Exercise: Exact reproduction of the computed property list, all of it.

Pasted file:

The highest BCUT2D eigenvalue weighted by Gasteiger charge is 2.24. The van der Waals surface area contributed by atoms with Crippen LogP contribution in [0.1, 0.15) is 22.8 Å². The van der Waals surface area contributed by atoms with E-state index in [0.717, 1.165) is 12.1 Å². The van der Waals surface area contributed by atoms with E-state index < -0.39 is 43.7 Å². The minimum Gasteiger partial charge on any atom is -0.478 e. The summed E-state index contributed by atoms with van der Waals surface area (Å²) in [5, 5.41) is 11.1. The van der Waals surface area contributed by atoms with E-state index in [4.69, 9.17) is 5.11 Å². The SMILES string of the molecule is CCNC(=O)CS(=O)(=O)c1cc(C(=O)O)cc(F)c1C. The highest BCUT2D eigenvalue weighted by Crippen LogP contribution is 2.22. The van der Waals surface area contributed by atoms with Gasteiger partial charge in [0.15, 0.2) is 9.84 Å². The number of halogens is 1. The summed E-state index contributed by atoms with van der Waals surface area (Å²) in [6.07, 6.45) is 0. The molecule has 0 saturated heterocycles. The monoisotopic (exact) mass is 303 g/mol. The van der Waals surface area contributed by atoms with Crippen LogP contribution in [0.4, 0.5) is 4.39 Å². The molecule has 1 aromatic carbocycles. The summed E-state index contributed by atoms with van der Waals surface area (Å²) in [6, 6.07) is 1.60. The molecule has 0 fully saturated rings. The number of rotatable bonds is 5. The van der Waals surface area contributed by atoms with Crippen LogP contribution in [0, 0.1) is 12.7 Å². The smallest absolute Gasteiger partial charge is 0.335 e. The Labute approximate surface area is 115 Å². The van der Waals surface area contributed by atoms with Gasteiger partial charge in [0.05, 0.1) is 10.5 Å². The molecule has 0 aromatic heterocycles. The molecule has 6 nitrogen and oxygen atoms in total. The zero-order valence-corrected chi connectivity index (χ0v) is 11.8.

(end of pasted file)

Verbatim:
The highest BCUT2D eigenvalue weighted by Gasteiger charge is 2.24. The van der Waals surface area contributed by atoms with Crippen LogP contribution in [0.1, 0.15) is 22.8 Å². The van der Waals surface area contributed by atoms with E-state index in [0.717, 1.165) is 12.1 Å². The van der Waals surface area contributed by atoms with E-state index < -0.39 is 43.7 Å². The minimum Gasteiger partial charge on any atom is -0.478 e. The summed E-state index contributed by atoms with van der Waals surface area (Å²) in [5, 5.41) is 11.1. The van der Waals surface area contributed by atoms with E-state index in [4.69, 9.17) is 5.11 Å². The SMILES string of the molecule is CCNC(=O)CS(=O)(=O)c1cc(C(=O)O)cc(F)c1C. The highest BCUT2D eigenvalue weighted by Crippen LogP contribution is 2.22. The van der Waals surface area contributed by atoms with Gasteiger partial charge in [0.15, 0.2) is 9.84 Å². The number of halogens is 1. The summed E-state index contributed by atoms with van der Waals surface area (Å²) in [6.07, 6.45) is 0. The molecule has 0 saturated heterocycles. The monoisotopic (exact) mass is 303 g/mol. The van der Waals surface area contributed by atoms with Crippen LogP contribution in [0.4, 0.5) is 4.39 Å². The molecule has 1 aromatic carbocycles. The summed E-state index contributed by atoms with van der Waals surface area (Å²) in [6, 6.07) is 1.60. The molecule has 0 fully saturated rings. The number of rotatable bonds is 5. The van der Waals surface area contributed by atoms with Crippen LogP contribution in [0, 0.1) is 12.7 Å². The smallest absolute Gasteiger partial charge is 0.335 e. The Labute approximate surface area is 115 Å². The van der Waals surface area contributed by atoms with Gasteiger partial charge in [0.05, 0.1) is 10.5 Å². The molecule has 0 aromatic heterocycles. The molecule has 6 nitrogen and oxygen atoms in total. The zero-order valence-corrected chi connectivity index (χ0v) is 11.8.